The Valdosta Daily Times
A $590,000 settlement has been reached between Sheriff Chris Prine and three of his former employees from the Lowndes County Sheriff's Office, resolving a four-year dispute that centered on allegations of wrongful termination and work place discrimination.
The settlement discharges all of the claims and liabilities raised against Prine and the county by Michelle Keene, Thomas Crews and Leanne Bennett, according the terms of the agreement.
Crews’ worker's compensation lawsuit won't be affected by the settlement, Keene's termination will be converted to a resignation and the three may not apply to work at the sheriff's office as long as Prine is sheriff, stated the terms.
Keene said she is simply happy that the four year-long legal battle has come to a close, finally.
“I’m just glad it’s over. It’s been a long, drawn out process.”
Keene added that the three plaintiffs were ready to go to a jury trial, but within 18 hours of Prine’s re-election, his attorney contacted their attorney to request mediation.
Through the mediation, and as the trial date came closer, Keene said the attorneys were able to work out a settlement agreement.
While Prine lamented the loss of the opportunity to tell his side of things in front of a jury, his attorney, Rick Strickland of Brunswick, said the decision to settle was out of the Sheriff's hands.
“Anything that brings litigation to a close is usually a good thing,” Strickland said. “These cases can be difficult for elected officials because the insurance company gives the county the right to resolve the case whether the defendant wants it or not. I think Sheriff Prine's re-election in November and the large margin of victory kind of speaks for itself.”
The initial suit was filed in 2009 by attorney Harlan Miller on behalf of the three plaintiffs who claimed they were terminated from their posts at the sheriff's office due to health, gender and political affiliation.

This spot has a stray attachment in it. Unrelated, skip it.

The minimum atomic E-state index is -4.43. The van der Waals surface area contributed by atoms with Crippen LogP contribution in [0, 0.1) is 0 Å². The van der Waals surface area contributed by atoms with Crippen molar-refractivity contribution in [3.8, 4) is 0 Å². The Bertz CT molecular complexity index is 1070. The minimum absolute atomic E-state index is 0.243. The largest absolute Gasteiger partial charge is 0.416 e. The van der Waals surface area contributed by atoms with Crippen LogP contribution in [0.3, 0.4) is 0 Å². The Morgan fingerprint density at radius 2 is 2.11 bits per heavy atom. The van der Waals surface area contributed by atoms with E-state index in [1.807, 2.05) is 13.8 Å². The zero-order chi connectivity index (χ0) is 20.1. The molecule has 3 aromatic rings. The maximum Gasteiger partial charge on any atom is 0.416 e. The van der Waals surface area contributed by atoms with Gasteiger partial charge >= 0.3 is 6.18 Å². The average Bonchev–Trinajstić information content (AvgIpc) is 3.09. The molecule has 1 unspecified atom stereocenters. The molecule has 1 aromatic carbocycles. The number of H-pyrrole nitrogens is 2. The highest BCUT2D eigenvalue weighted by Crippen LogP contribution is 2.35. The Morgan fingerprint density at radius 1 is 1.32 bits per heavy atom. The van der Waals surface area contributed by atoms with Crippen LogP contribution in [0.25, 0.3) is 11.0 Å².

Crews alleged that he was fired because Prine grew weary of the former Lieutenant's lingering knee injury, Keene alleged that she was forced out by Prine's opinions about women and
former sergeant Bennett claims she was fired because of her pregnancy and her ties to Prine's 2008 and 2012 political rival.
A 2011 bench trial ruled in favor of Prine, but the subsequent appeal by the plaintiffs in the Eleventh Circuit's Court of Appeal reversed the earlier ruling. The appeals panel concluded that the case contained enough evidence for a jury trial, contradicting and overturning the initial ruling.
Strickland said the sheriff and the county won't be paying a penny in legal fees. The settlement will be paid for by the ACCG-IRMA (Association of County Commissioners of Georgia-Interlocking Rick Management Agency), the county's insurance policy, stated Strickland.
“As soon as this article is printed and runs, everyone will move on — that's just the nature of litigation,” said Strickland. “About 80 percent of my practice is devoted to advocating on behalf of sheriffs around the state.”
Keene said she worked for the Sheriff’s Office for 15 years prior to her firing.
“I really enjoyed the line of work and being involved in law enforcement. I would love to get back into it,” although she’ll have to wait until Prine is no longer sheriff, according to the terms of the settlement.